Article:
In an attempt to soften public opinion, many mining companies have engaged in community based programmes to offset the negative externalities that arise due to mining operations in the global south. These social programmes and community based initiatives are often referred to as corporate social responsibility (CSR). This may relate to the social roles that are traditionally conducted by the private sector, such as employment safety standards and skill enhancement training for employees, or it may refer to programmes that are traditionally facilitated by the public sector, such as health, education and local infrastructure projects. Naturally, there is a temporal limitation to this form of corporate implemented social welfare. Following the closure of mining operations, CSR programmes are also phased out, leaving a void in social programming if the government and/or the third sector (the non-profit sector) are unable to replace these corporate sponsored projects.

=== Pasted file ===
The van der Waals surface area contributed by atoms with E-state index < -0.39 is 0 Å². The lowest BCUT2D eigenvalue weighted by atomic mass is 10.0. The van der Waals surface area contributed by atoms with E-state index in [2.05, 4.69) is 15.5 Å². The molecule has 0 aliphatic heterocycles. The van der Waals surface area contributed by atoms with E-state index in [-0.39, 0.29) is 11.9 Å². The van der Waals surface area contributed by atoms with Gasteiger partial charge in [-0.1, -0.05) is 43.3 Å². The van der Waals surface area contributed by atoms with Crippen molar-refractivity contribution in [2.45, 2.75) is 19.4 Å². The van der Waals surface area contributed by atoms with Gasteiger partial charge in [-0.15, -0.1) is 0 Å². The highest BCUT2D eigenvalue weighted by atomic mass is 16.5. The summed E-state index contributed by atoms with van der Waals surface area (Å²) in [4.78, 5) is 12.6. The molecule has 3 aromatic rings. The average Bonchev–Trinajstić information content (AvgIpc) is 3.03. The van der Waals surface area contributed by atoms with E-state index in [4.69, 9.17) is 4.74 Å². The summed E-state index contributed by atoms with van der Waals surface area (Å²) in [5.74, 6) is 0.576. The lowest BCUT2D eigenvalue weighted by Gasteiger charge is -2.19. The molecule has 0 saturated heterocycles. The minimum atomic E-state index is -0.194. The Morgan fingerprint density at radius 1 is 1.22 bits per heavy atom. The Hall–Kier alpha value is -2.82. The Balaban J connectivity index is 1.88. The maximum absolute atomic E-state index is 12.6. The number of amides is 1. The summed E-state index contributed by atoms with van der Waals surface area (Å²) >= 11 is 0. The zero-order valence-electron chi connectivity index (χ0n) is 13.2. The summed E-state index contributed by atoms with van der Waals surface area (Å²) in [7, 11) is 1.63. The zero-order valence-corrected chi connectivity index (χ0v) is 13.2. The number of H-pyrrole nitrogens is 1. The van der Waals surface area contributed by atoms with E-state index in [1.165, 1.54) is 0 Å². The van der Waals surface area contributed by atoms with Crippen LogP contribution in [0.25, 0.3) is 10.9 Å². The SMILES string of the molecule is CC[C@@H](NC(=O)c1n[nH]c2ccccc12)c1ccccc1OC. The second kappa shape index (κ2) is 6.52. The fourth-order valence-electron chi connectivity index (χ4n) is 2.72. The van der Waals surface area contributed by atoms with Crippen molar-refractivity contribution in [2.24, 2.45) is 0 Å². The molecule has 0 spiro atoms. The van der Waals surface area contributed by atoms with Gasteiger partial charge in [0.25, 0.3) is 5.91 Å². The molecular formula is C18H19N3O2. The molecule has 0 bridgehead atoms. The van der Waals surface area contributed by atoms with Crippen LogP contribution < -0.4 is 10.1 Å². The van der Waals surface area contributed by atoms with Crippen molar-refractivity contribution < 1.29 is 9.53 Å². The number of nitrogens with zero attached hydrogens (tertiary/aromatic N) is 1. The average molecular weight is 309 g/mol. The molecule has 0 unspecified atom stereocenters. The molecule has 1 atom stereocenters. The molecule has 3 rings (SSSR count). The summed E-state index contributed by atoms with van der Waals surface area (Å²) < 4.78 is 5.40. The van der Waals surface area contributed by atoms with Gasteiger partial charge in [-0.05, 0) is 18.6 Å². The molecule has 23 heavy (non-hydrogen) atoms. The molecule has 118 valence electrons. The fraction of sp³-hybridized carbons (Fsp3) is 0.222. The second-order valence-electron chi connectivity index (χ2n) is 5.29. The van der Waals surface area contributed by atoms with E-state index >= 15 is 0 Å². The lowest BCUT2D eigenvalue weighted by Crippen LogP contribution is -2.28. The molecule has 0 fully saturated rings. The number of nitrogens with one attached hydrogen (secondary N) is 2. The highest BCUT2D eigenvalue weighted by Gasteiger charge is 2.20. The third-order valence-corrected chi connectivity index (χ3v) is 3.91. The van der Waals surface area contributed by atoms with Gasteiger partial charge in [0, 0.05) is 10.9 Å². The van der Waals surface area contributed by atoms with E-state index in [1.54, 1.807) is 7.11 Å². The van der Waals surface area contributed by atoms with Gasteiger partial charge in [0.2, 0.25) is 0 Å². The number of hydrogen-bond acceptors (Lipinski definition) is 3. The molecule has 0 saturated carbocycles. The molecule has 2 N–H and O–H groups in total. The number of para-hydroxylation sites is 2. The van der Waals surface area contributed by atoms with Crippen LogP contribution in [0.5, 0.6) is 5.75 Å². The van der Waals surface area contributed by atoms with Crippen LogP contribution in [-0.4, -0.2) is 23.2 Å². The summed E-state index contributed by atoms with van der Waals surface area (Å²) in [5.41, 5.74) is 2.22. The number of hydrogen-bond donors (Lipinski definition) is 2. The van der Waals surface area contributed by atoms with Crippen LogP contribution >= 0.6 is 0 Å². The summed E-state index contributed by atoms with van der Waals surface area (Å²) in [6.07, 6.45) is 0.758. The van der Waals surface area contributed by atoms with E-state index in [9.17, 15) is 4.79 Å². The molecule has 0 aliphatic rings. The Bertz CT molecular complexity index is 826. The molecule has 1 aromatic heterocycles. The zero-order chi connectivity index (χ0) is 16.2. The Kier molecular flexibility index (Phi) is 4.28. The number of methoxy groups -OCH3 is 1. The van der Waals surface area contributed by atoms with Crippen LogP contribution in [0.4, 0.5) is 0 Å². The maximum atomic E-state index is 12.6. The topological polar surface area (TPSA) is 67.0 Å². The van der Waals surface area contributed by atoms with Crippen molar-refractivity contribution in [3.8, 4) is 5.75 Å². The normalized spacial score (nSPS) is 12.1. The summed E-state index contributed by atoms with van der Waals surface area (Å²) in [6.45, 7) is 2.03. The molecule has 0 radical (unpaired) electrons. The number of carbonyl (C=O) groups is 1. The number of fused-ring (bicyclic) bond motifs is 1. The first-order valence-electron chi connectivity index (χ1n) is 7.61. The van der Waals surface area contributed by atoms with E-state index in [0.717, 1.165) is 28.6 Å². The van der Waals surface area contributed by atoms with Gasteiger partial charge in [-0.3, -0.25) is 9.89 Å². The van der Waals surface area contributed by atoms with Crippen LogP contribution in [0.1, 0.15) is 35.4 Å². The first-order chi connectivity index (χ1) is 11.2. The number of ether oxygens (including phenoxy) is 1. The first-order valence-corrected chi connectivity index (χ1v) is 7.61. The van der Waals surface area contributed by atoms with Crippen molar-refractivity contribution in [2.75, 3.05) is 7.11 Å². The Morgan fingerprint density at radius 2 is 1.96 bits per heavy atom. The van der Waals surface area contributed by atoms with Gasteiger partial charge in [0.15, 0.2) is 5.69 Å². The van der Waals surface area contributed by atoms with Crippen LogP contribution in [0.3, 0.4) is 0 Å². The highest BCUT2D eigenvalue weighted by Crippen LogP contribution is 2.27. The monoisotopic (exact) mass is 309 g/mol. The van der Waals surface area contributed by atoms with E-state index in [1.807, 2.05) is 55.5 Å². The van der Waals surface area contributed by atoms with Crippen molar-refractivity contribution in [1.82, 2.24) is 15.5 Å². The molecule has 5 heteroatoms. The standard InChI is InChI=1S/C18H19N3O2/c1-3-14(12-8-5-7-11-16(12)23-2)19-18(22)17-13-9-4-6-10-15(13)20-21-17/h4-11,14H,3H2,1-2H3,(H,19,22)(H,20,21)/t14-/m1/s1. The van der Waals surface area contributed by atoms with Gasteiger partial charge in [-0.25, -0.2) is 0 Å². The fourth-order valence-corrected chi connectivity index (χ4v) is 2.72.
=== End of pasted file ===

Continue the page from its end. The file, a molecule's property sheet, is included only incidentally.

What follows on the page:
This research will examine the positive and negative legacies left by CSR programmes, as well as the host community’s ability to sustain and build upon the benefits of past CSR programmes. Additionally, it will examine how mining companies help communities transition their social, political and economic institutions following the closure of a mine. In order to do so, the author will work with governmental, non-governmental, private and grassroots organizations, in a number of different communities within a given region, to analyze the change in quality of community based services. There will also be an in depth analysis of these local economies in order to determine if corporate social policies have helped develop community led economic drivers, and the potential for long term growth.